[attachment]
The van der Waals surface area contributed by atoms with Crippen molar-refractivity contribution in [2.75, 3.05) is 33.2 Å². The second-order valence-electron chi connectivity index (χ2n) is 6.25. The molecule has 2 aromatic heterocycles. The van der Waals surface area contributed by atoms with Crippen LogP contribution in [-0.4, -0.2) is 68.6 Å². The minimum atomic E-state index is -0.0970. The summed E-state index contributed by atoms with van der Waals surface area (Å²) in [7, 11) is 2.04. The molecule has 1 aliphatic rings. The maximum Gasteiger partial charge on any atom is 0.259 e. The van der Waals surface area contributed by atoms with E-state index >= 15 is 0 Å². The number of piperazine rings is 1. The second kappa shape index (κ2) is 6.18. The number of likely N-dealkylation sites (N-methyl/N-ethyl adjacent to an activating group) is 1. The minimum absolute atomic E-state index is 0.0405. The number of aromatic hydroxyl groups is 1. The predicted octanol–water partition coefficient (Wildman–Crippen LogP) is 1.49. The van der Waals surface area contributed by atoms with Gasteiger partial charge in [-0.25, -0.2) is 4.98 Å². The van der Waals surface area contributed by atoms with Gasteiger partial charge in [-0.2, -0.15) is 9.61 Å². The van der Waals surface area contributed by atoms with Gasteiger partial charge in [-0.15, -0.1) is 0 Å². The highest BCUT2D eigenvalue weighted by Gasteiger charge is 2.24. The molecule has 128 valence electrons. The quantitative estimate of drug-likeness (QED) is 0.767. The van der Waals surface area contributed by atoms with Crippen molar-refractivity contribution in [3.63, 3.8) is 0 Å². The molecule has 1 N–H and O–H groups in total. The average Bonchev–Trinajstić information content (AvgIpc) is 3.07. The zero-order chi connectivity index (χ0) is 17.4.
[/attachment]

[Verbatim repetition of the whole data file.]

The van der Waals surface area contributed by atoms with Crippen molar-refractivity contribution in [2.75, 3.05) is 33.2 Å². The second-order valence-electron chi connectivity index (χ2n) is 6.25. The molecule has 2 aromatic heterocycles. The van der Waals surface area contributed by atoms with Crippen LogP contribution in [-0.4, -0.2) is 68.6 Å². The minimum atomic E-state index is -0.0970. The summed E-state index contributed by atoms with van der Waals surface area (Å²) in [7, 11) is 2.04. The molecule has 1 aliphatic rings. The maximum Gasteiger partial charge on any atom is 0.259 e. The van der Waals surface area contributed by atoms with E-state index >= 15 is 0 Å². The number of piperazine rings is 1. The second kappa shape index (κ2) is 6.18. The number of likely N-dealkylation sites (N-methyl/N-ethyl adjacent to an activating group) is 1. The minimum absolute atomic E-state index is 0.0405. The number of aromatic hydroxyl groups is 1. The predicted octanol–water partition coefficient (Wildman–Crippen LogP) is 1.49. The van der Waals surface area contributed by atoms with Gasteiger partial charge in [-0.25, -0.2) is 4.98 Å². The van der Waals surface area contributed by atoms with Gasteiger partial charge in [-0.2, -0.15) is 9.61 Å². The van der Waals surface area contributed by atoms with Gasteiger partial charge in [-0.15, -0.1) is 0 Å². The highest BCUT2D eigenvalue weighted by Gasteiger charge is 2.24. The molecule has 128 valence electrons. The quantitative estimate of drug-likeness (QED) is 0.767. The van der Waals surface area contributed by atoms with Crippen molar-refractivity contribution in [3.63, 3.8) is 0 Å². The molecule has 1 N–H and O–H groups in total. The average Bonchev–Trinajstić information content (AvgIpc) is 3.07. The zero-order chi connectivity index (χ0) is 17.4.